Live your Passion

EDITOR: Aesha Kallattuvalapil

‘How do I find my passion?’
There is no answer to this question. ‘What would you love doing all the time and never get bored of it?’
Now, this question might have an answer.

When you pursue and keep doing what you love, you do not look for personal time because you are happy even when you are working. That is the beauty of following your passion. I love photography. I could do it all day. I can never get bored of it. I find my happiness while clicking pictures of people in their own grace. It calms me.

Did you know? In India, pro-gamers make around 10 to 15k per month minimum. I’m telling you this to make one point clear, that now is the best time to follow your passion and turn it into a business and also make a living out of it. But you should be willing to do whatever it takes to take this chance to live on your own terms.

I don’t think people have understood of how much the society and its mentality have changed. In India, did you ever think wedding photographers could earn so much money like they do now? The generation gap is fading and people appreciate creative ideas and newer businesses.

Terribly Tiny Tales is a great example for this. It was a very interesting idea to capsulate a formula by combining the idea of Twitter and social media’s unlimited opportunity. A simple image with less than 140 characters now creates a terribly good awareness about a lot of issues, makes an immediate impact on people or at least puts a smile on the face of the reader.

Maybe, you have a hobby. Maybe, you are tossing and turning in bed with a million ideas in your mind. Google it! Your idea may turn out to be something no one has ever tried. It maybe unchartered waters that you are sailing into. But if you work hard enough, you get all the fish.

In India, you get to think about your career only after you complete an engineering degree. But, that is okay. It’s not too late. It is better you find your happiness doing something you love, making 40k-a-month rather than making 60k-a-month being an engineer and being upset & blaming the society and family for it. If you want something, you have to get up from that comfortable couch and get it. Complaining that people don’t get that something to you or that people are telling you that if you get up from the couch, you will not get the same comfort ever again is utterly baseless and has zero use.

Lower your expectations from other people. Someone isn’t going to be there to keep applauding your efforts and keep motivating you do it. Self-motivation is very important.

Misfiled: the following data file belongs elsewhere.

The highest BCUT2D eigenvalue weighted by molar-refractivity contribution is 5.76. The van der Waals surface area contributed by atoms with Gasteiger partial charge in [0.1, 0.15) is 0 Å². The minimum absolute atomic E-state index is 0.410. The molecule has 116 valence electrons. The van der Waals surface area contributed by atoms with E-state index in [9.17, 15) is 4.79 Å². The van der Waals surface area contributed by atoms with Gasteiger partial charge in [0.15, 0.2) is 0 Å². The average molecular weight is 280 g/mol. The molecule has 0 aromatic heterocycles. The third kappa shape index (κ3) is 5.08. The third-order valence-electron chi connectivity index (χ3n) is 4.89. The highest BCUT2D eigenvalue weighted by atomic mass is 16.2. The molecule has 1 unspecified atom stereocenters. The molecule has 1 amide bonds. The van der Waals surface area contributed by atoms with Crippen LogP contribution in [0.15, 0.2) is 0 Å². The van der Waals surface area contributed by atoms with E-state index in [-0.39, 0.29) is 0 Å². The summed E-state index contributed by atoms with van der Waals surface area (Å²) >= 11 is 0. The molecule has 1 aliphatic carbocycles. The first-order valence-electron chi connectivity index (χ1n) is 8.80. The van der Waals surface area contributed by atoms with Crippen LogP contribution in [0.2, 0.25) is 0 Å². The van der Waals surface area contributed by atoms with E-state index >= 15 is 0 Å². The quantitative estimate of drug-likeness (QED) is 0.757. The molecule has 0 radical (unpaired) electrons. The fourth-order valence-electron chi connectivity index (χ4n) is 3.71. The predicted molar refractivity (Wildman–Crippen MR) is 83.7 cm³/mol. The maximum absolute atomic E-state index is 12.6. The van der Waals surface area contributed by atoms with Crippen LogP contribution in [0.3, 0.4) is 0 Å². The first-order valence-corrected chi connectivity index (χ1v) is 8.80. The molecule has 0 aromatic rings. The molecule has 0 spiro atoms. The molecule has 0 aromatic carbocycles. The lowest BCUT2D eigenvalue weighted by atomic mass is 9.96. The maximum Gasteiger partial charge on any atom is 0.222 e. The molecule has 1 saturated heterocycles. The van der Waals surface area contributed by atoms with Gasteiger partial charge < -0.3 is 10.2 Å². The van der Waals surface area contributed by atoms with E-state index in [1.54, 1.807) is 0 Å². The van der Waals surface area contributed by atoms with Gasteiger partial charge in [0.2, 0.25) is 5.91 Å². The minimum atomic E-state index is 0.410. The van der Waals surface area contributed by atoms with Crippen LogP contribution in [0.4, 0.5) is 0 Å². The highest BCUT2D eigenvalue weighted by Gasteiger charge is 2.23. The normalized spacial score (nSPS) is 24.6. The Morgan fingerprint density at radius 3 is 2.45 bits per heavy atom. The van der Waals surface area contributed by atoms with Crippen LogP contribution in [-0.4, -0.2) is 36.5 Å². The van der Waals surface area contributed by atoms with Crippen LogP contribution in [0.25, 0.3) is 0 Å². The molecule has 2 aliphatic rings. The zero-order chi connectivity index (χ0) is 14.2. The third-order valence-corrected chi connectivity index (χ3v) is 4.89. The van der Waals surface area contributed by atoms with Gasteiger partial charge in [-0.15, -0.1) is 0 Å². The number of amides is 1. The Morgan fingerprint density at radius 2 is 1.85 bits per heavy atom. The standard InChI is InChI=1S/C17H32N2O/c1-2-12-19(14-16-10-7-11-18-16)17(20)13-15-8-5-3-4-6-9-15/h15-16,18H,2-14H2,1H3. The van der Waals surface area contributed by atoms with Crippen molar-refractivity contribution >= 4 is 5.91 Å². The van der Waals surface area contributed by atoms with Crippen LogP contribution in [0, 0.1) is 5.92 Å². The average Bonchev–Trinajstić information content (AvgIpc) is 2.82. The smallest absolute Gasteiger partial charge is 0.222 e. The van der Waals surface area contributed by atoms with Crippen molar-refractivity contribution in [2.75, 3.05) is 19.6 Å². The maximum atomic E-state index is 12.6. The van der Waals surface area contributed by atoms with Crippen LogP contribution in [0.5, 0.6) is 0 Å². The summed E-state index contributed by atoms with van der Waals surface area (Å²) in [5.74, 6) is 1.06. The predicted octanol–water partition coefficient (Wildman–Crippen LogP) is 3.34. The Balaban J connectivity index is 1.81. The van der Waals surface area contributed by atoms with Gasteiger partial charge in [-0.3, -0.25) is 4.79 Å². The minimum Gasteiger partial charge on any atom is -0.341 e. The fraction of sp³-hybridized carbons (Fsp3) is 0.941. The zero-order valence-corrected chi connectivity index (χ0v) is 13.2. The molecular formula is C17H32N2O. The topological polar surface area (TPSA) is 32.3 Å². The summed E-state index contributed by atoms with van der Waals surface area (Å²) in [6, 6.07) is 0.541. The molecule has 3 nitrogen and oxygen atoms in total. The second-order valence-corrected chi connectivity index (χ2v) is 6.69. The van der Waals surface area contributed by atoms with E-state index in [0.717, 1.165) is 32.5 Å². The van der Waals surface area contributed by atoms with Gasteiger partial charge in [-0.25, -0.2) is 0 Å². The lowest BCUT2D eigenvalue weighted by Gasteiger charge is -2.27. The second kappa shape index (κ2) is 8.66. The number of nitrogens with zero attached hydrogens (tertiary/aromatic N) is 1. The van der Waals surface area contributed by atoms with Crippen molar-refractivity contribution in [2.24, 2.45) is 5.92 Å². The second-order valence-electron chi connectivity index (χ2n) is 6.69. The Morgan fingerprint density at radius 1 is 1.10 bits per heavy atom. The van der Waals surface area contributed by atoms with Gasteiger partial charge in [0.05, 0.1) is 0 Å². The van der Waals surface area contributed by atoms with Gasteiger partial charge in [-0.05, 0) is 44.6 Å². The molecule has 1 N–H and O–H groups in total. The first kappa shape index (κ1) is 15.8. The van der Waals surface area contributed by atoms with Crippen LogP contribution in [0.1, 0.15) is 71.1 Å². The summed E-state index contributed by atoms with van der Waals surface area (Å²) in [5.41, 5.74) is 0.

The opinion of others which are actually not going to help you grow is all just a moopoint. It does not matter.If the opinion of the people who love you does matter to you, then do respect it and also convey, justify and convince them with your point of view. Whatever you do, you are the one who is going to live with the consequences. Hence, you have to be unapologetic for being yourself. It is not wrong to put yourself first.

The other important trait required to live your passion, is to gain confidence. Practice, practice and keep practicing because there is no alternative to working super-hard. Confidence levels will rise as you learn new techniques and achieve each milestone. If you fail in achieving a milestone or anything of that sort, forgive yourself first because nobody is perfect. Then, get yourself on your feet and push harder. You will eventually reach the heights that want to, also, staying happy all the way up there.

Living your passion might just be the panacea you needed! In Gary Vaynerchuk’s words, “When you get to do what you want to do, you’ve won”.

Time of Cold

EDITOR: Aesha Kallattuvalapil

Dead leaves now cover the place,
Where their shadows once fell,
A grim ceremony marked,
By echoes of an unseen knell.

A temporal shroud of grayness,
Thrown over balding heads,
A metallic coldness of doorknobs,
Clear vision which steadily fades.

Air like a hundred needles,
A reptile huddled up beneath some momentary warmth,
Dead trees burn in happy homes,
Stories woven around the red-brick hearth.

All disperse as night falls fast,
A web of frosts glistens on trees,
Black rocks wait for the morning light,
However weak, the sun at last.

A Tear Drop Is All I Need

EDITOR: Smriti Sharma

Real men don’t cry. I have seen my father cry, so this is obviously a false narrative. I, on the other hand, cannot shed a tear. Not that I don’t purposely, it’s just that I can’t. This does not make me more of a man, more masculine as compared to my other friends, this makes me weak. Absolutely and utterly weak.

I have had enough reasons to cry. I have seen deaths of many people whom I and my family loved. My grandmother died almost two decades ago. I was as tiny as one could be, but I remember the day as vividly as one could. Everyone cried that day but me, because I couldn’t understand a thing.

It isn’t that I was born without tears.

A decade later when my grandfather passed away, I cried. A few days later, I again had a break down of sorts in the school when a classmate asked me why I had been absent for so many days.

That was the last time I cried in agony.

I was still in school when I cried again. My father was not happy with my barely positive report card and refused to sign on it. I cried myself to sleep because I had to submit the report card the next day.

That was the last time I cried in fear.